This map will be a permanent feature of Black Central Europe. I plan to teach my “Germany and the Black Diaspora” class every winter semester and involve students every time in building onto and shaping the map. Because this is a long-term project, I hope that each time I incorporate the map into my class, we will be able to ask different questions about map-making and Black identities in Central Europe. Over time, as more information appears on the map, I hope to be able to manipulate the data to look for patterns and flows of migration. Moreover, because this map is a permanent fixture on the Black Central Europe website, I wish to know how to use this map as a service to the public. I envision the map functioning as a public history project hosted by the University of Michigan.
2. What is the relationship between geo-spatial technologies and minority history?
Is this the right tool for me to use to display the diverse and rich history of Black lives in Central European spaces? Can geo-spatial technologies help historians iterate the complex phenomenon of historical identity construction – or do they flatten those identities? What do I stand to gain and what do I stand to lose by placing the fourteenth century religious figure Saint Maurice and twentieth century Afro-German poet May Ayim in the same geographical space?

Feedback

Each participant will use these guiding questions to provide feedback for each project in their category: Research, Teaching, or Methods.

  1. How does this project contribute to teaching, learning, research?
  2. Does it create or reframe knowledge and/or help develop skills?
  3. Does is provide new ways of viewing/studying sources?
  4. How can the project contribute to inclusivity in our classrooms? (in terms of document/source diversity and/or accessibility?)
  5. How might this model/method be transferred or applied in other disciplines?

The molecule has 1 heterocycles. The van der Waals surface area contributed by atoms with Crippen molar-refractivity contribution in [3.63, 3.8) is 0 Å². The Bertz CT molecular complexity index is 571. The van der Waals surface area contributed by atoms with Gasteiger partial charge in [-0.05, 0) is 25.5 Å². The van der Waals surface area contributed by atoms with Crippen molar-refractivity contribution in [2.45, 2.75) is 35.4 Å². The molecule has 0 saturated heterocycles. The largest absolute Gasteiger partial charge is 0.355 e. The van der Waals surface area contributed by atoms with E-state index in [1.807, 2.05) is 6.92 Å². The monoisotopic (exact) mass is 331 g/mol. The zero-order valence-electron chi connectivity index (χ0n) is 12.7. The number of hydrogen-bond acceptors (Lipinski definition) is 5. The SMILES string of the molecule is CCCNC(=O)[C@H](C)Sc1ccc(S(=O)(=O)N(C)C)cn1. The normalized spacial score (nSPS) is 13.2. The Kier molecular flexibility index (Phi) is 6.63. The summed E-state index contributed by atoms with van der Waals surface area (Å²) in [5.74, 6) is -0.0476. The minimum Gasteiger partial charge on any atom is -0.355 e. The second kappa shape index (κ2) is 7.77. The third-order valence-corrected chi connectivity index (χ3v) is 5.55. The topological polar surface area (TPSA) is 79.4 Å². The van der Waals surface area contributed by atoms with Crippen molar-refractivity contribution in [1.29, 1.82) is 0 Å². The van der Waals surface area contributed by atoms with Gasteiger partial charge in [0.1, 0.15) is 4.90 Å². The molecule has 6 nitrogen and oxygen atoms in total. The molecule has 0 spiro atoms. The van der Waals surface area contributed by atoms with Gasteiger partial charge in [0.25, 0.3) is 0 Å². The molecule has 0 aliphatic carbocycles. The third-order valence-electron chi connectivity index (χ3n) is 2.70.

6. Does the project allow for interdisciplinary/inter-institutional work/collaboration?
  7. Is it sufficiently rigorous in respect to the intellectual aims of the project and in what ways might the project be improved?

Presentation Questions: Methods

Each seminar participant will give a short, 10-minute presentation on his or her project at the GSA (schedule TBA). The conveners have divided projects into three categories: Research, Teaching, and Methods.  Each group will have a specific set of questions to address.

Questions for projects that focus primarily on methodology:

  1. What were your goals and how did the DH tools help you achieve them?
  2. How can others employ this method?
  3. What are two challenges of this method?
  4. What is the future of the method/project?
  5. One big question for the group that you want answered.

Presentation Questions: Teaching

Each seminar participant will give a short, 10-minute presentation on his or her project at the GSA (schedule TBA). The conveners have divided projects into three categories: Research, Teaching, and Methods.  Each group will have a specific set of questions to address.

Questions for projects that focus primarily on teaching:

  1. What were your goals and how did the DH tools help you achieve them?
  2. What is the main impact of the project in your classroom and on student learning?
  3. What are two challenges of teaching with DH?
  4. What is the future of this project?
  5. One big question for the group that you want answered.

Presentation Questions: Research

Each seminar participant will give a short, 10-minute presentation on his or her project at the GSA (schedule TBA). The conveners have divided projects into three categories: Research, Teaching, and Methods.  Each group will have a specific set of questions to address.

Questions for projects that focus primarily on research:

  1. What were your goals and how did the DH tools help you achieve them?
  2. Who is the primary audience?
  3. What are two challenges?
  4. What is the project’s future?
  5. One big question for the group that you want answered.